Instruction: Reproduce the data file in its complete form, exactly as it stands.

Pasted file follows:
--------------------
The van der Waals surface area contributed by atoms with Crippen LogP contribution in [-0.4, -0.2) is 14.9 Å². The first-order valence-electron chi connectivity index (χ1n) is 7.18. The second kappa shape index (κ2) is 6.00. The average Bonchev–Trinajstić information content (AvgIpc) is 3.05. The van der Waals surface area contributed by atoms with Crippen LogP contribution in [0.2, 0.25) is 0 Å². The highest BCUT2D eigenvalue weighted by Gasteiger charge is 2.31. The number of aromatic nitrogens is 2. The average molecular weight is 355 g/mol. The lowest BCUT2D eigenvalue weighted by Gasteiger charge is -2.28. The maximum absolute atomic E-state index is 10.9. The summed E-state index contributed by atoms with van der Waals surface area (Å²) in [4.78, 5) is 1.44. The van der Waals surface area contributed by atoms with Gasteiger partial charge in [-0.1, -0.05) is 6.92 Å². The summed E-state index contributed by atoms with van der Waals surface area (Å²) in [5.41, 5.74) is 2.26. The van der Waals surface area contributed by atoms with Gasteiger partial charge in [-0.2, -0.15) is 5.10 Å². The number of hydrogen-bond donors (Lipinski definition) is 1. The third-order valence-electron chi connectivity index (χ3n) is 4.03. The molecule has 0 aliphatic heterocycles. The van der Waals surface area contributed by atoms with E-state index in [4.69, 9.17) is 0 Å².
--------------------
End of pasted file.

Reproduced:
The van der Waals surface area contributed by atoms with Crippen LogP contribution in [-0.4, -0.2) is 14.9 Å². The first-order valence-electron chi connectivity index (χ1n) is 7.18. The second kappa shape index (κ2) is 6.00. The average Bonchev–Trinajstić information content (AvgIpc) is 3.05. The van der Waals surface area contributed by atoms with Crippen LogP contribution in [0.2, 0.25) is 0 Å². The highest BCUT2D eigenvalue weighted by Gasteiger charge is 2.31. The number of aromatic nitrogens is 2. The average molecular weight is 355 g/mol. The lowest BCUT2D eigenvalue weighted by Gasteiger charge is -2.28. The maximum absolute atomic E-state index is 10.9. The summed E-state index contributed by atoms with van der Waals surface area (Å²) in [4.78, 5) is 1.44. The van der Waals surface area contributed by atoms with Gasteiger partial charge in [-0.1, -0.05) is 6.92 Å². The summed E-state index contributed by atoms with van der Waals surface area (Å²) in [5.41, 5.74) is 2.26. The van der Waals surface area contributed by atoms with Gasteiger partial charge in [-0.2, -0.15) is 5.10 Å². The number of hydrogen-bond donors (Lipinski definition) is 1. The third-order valence-electron chi connectivity index (χ3n) is 4.03. The molecule has 0 aliphatic heterocycles. The van der Waals surface area contributed by atoms with E-state index in [4.69, 9.17) is 0 Å².